Regarding military cooperation, Washington should sell both the additional F-16s to Taiwan as well as submarines promised, but never delivered, by President Bush in 2001. The F-16s will not solve every military problem but will signal strong support from Washington and send the message to Beijing that its arms build-up will not go unanswered. As a stealthy, survival platform, submarines are an effective answer to Beijing's naval build-up (that is why every U.S. friend in the region is buying submarines in response to China's underwater threat). Finally, Washington should energetically push for Taiwan's participation in functional United Nations organizations.

A reinvigorated Taiwan policy will encourage Taiwan presidents to keep relations with China on an even keel while holding out hope that Taiwan will not live in international isolation. The purpose of U.S. policy should be to discourage unneeded cross Strait tension while binding the democratic island ever closer to Washington.


Shadow Government

Liu's Nobel proves China is more than its rulers

Awarding the Nobel Peace Prize to Chinese dissident Liu Xiaobo should remind the world of two things about China: one pessimistic, one optimistic. The former: The Chinese Communist Party is accustomed to controlling all politics at home and has not loosened its grip on political debate one iota. The latter: Liu is one Chinese of many who are fighting for, indeed risking their lives for, democratic change in China.

Consider the party's behavior. First it tried to bully the Nobel committee into abandoning its consideration of Liu. Then, it engaged in its familiar threatening and bullying rhetoric even after the deed was done. The party's propaganda and internal control apparatus removed any mention of Liu's victory in China's media. Then it announced that Sino-Norwegian ties would be damaged, notwithstanding the fact that the government in Oslo has nothing to do with the Nobel committee's decisions. This is a ruling party that seems not to understand that the rest of the world does not work in accordance with the party's precepts. Note to observers of China: In China there is no such thing as an independent civil body. So Beijing assumes that other governments can, with a wave of a hand (or the shake of an iron fist), stop political activity considered objectionable by a ruling government.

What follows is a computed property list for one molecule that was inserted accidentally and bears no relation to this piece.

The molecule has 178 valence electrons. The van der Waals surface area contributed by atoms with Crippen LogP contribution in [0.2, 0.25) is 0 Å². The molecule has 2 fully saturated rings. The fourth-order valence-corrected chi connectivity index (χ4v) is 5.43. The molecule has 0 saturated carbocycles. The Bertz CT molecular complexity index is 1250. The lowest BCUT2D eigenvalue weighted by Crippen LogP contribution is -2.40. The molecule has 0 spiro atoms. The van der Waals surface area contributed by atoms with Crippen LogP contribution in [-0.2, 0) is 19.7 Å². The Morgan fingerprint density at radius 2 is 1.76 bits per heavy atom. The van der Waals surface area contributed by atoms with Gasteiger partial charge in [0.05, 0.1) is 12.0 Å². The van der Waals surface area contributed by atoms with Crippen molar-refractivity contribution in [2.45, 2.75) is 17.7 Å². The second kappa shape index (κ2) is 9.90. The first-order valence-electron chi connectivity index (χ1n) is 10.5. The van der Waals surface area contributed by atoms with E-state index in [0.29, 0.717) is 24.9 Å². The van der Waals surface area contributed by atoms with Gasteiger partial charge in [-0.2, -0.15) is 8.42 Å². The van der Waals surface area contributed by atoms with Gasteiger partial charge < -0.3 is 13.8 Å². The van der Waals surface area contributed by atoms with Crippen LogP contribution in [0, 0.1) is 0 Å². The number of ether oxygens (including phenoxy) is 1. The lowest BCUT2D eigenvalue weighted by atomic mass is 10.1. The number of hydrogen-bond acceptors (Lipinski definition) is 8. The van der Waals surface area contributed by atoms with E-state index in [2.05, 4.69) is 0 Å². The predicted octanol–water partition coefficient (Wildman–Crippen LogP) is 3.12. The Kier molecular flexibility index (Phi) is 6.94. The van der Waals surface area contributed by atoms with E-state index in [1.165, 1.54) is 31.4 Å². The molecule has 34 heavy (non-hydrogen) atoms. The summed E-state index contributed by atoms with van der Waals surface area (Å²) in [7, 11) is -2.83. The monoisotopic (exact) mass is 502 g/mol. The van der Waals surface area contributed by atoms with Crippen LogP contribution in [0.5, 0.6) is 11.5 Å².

All the nongovernmental organizations we hear about operating in China, while doing great work, can be shut down at the whim of a Communist Party leader. China assumes the same about other countries. It wants to conduct its relations with others through official government channels and get others to pretend that the Communist Party is China. Liu's case is proof positive that nothing can be further from the truth. There are many Chinese who want nothing to do with the party, in fact, who are working toward its demise. The mistake we often make is to limit our engagement with China to the party and therefore ignore the many Chinese who desperately disagree with their government and want another direction for their country. Unfortunately, the party still dominates. This leads to the type of behavior we have seen recently from China in the South China Sea and with Japan, where it expects others to bend to the party's will. Accustomed to getting its way at home, the party is left befuddled when it cannot do so abroad, hence the empty threats aimed at the Norwegian government. Ironically for China, these histrionics amplify the case of Liu and attract more attention. Now the world can read not only about Liu's accomplishments, but also witness China's very bizarre reaction.

That leads to the good news. While the party remains dominant, there are many Liu's within China working for change. If they do not like China's authoritarian ways at home, chances are they do not like China's authoritarian ways abroad (ignoring international law in the South China Sea, forcing Japan to abandon its own legal procedures in the case of captain Zhan Qixiong). They are the hope for a truly peaceful rise for China. While most governments ignore them -- it is obviously easier to deal with the party and avoid the tension that engagement with China's democrats would bring -- the Nobel committee has not. Perhaps other democracies, like our own, will begin to take the Liu's of China and what they stand for more seriously and conduct an engagement policy that engages all of China.